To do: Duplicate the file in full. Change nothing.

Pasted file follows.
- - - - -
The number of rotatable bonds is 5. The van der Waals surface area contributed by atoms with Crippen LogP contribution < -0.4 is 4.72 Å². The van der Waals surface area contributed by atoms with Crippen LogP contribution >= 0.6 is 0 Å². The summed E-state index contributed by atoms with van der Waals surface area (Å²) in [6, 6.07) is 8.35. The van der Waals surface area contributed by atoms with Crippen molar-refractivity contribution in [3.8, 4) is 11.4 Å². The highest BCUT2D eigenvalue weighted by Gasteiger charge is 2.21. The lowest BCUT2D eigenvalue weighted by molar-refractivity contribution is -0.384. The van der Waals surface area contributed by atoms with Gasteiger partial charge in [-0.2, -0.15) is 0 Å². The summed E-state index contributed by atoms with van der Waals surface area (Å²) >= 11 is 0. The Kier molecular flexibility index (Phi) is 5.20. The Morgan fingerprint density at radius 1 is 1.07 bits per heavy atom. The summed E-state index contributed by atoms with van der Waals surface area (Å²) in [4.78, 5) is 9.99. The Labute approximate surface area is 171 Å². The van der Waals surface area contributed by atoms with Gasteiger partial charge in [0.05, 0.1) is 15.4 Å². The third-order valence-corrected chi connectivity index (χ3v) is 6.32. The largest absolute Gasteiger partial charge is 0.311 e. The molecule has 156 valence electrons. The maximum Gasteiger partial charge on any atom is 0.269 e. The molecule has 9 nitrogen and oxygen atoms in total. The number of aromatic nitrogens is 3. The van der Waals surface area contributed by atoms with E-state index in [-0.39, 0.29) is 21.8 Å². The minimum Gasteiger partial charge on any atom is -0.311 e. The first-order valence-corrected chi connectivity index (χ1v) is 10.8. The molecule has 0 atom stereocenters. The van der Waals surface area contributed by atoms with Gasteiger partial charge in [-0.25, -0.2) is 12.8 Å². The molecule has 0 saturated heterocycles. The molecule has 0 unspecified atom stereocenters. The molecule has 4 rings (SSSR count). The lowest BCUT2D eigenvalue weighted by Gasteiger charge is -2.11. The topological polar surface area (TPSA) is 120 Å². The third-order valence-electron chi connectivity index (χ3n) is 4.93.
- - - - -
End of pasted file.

The number of rotatable bonds is 5. The van der Waals surface area contributed by atoms with Crippen LogP contribution < -0.4 is 4.72 Å². The van der Waals surface area contributed by atoms with Crippen LogP contribution >= 0.6 is 0 Å². The summed E-state index contributed by atoms with van der Waals surface area (Å²) in [6, 6.07) is 8.35. The van der Waals surface area contributed by atoms with Crippen molar-refractivity contribution in [3.8, 4) is 11.4 Å². The highest BCUT2D eigenvalue weighted by Gasteiger charge is 2.21. The lowest BCUT2D eigenvalue weighted by molar-refractivity contribution is -0.384. The van der Waals surface area contributed by atoms with Gasteiger partial charge in [-0.2, -0.15) is 0 Å². The summed E-state index contributed by atoms with van der Waals surface area (Å²) >= 11 is 0. The Kier molecular flexibility index (Phi) is 5.20. The Morgan fingerprint density at radius 1 is 1.07 bits per heavy atom. The summed E-state index contributed by atoms with van der Waals surface area (Å²) in [4.78, 5) is 9.99. The Labute approximate surface area is 171 Å². The van der Waals surface area contributed by atoms with Gasteiger partial charge in [0.05, 0.1) is 15.4 Å². The third-order valence-corrected chi connectivity index (χ3v) is 6.32. The largest absolute Gasteiger partial charge is 0.311 e. The molecule has 156 valence electrons. The maximum Gasteiger partial charge on any atom is 0.269 e. The molecule has 9 nitrogen and oxygen atoms in total. The number of aromatic nitrogens is 3. The van der Waals surface area contributed by atoms with E-state index in [-0.39, 0.29) is 21.8 Å². The minimum Gasteiger partial charge on any atom is -0.311 e. The first-order valence-corrected chi connectivity index (χ1v) is 10.8. The molecule has 0 atom stereocenters. The van der Waals surface area contributed by atoms with Gasteiger partial charge in [-0.25, -0.2) is 12.8 Å². The molecule has 0 saturated heterocycles. The molecule has 0 unspecified atom stereocenters. The molecule has 4 rings (SSSR count). The lowest BCUT2D eigenvalue weighted by Gasteiger charge is -2.11. The topological polar surface area (TPSA) is 120 Å². The third-order valence-electron chi connectivity index (χ3n) is 4.93.